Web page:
My last post on Gluten Free Sufganiyot was super popular. Hooray!
I received many comments wondering if it was possible to bake these donuts. The answer?
I have no idea.
It wouldn’t have even occurred to me to bake Chanukah Donuts. Here are the reasons.
The Story of Chanukah
Basically, it talks about the fact that we fry stuff (read: everything) on Chanukah to commemorate the miracle of the oil for the menorah lasting 8 days instead of 1. It’s one of the basic concepts that we celebrate on Chanukah. It’s why we light the menorah. So…considering that I’m making the donuts to celebrate this miracle, I wouldn’t consider baking them. If you’d like a baked recipe for during the rest of the year, we can talk…but Chanukah? Fried all the way.
The Whole Dessert Nutrition Thing
I’ve had a lot of discussions with many nutritionists. The latest discussion was with my current nutritionist Sarah. We both agreed that “If you’re going to eat a donut…EAT A DONUT”. That doesn’t mean you eat the whole batch. It also doesn’t mean that you should make donuts part of your daily nutritional plan (unless you need to for whatever reason). Eat one donut. Enjoy that donut. Close your eyes. Savor every bite. Adjust the rest of your nutrition for the day to accommodate for the extra fat, sugar and calories that are added by the whole frying process and added sugar. Eat the donut. Then move on.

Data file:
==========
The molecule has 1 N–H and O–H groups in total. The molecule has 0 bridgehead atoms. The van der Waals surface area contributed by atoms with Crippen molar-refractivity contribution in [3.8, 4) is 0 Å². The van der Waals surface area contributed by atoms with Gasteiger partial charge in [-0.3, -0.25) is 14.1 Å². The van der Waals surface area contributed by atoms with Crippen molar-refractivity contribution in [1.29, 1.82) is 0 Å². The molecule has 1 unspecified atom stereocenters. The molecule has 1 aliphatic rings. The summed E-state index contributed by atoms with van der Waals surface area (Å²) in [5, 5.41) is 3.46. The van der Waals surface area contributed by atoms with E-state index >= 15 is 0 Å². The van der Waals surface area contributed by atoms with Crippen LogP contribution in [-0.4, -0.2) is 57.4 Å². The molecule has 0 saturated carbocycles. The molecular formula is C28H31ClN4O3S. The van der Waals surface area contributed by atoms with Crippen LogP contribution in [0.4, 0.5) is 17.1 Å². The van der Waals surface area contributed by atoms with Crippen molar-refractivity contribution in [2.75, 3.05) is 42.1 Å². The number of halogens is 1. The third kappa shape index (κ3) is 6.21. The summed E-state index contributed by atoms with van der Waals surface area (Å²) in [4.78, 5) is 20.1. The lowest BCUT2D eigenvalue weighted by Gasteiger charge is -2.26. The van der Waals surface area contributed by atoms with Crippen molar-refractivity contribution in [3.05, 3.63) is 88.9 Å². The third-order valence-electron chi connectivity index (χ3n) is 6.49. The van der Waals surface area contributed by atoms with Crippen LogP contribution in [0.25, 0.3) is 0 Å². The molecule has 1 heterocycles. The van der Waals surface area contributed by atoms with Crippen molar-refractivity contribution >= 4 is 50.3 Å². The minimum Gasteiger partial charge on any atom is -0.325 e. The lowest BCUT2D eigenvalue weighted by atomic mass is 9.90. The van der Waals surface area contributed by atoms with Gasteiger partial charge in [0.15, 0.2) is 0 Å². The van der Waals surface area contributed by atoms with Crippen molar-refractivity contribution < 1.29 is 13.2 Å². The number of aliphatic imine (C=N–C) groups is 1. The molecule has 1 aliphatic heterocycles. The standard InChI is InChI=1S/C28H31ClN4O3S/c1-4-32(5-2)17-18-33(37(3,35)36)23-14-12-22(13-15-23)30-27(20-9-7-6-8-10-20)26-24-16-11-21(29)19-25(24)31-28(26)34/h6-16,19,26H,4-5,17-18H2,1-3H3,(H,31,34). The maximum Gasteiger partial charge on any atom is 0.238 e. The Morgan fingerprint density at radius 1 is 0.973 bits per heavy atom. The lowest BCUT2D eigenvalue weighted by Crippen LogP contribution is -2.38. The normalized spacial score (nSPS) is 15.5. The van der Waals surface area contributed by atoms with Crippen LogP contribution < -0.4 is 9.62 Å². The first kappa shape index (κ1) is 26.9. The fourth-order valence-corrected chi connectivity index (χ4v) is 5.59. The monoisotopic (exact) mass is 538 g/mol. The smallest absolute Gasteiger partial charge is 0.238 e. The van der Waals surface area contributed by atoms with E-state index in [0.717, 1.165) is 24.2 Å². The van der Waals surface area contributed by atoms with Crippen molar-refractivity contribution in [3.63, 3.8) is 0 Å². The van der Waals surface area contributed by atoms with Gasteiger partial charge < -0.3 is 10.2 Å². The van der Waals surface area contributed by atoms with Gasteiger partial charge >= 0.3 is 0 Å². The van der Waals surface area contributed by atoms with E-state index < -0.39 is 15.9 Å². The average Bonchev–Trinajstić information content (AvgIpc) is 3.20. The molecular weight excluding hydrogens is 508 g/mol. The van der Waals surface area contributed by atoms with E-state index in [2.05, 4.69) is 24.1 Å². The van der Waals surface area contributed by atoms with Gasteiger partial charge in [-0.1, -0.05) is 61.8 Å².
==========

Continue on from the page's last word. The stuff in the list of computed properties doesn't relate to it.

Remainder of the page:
My donut recipe is awesome when fried
If you make my donut recipe, frying the donuts gives them the perfect crispy exterior and a wonderful soft and moist interior. Using the right oil at the right temperature ensures that the donuts don’t absorb more oil than necessary. Once the oil quickly crisps the outside of the donut, more oil isn’t absorbed. Here’s a great article written by Healthline called The Healthies Oil for Deep Frying which does a great job explaining the process.
The recipes actually calls for a lot of oil. The donuts don’t absorb all that oil…in fact they absorb very little. The quantity is used so that the donuts have room to fry completely and evenly in the oil all at once, causing the donuts to absorb the least amount of oil.
I use something called “Sweet New Snow” instead of powdered sugar. It’s a baker’s trick. Sweet New Snow is what bakeries use instead of powdered sugar. Powdered sugar tends to dissolve shortly after being sprinkled on the moist donuts. Sweet New Snow won’t do that. Here’s a similar product from King Arthur that also would work:
Not having to reapply the powdered sugar certainly reduces the excess calories that might be added to the donuts.
The Gluten Free Sufganiyot in the previous article actually stay crispy and delicious for several days when stored in an airtight container and warmed slightly (in a microwave) before eating.
If there are healthier recipes that you might be interested in me publishing after Chanukah please let me know. I always love a good challenge!!! I also really really love my readers. It’s a match made in heaven!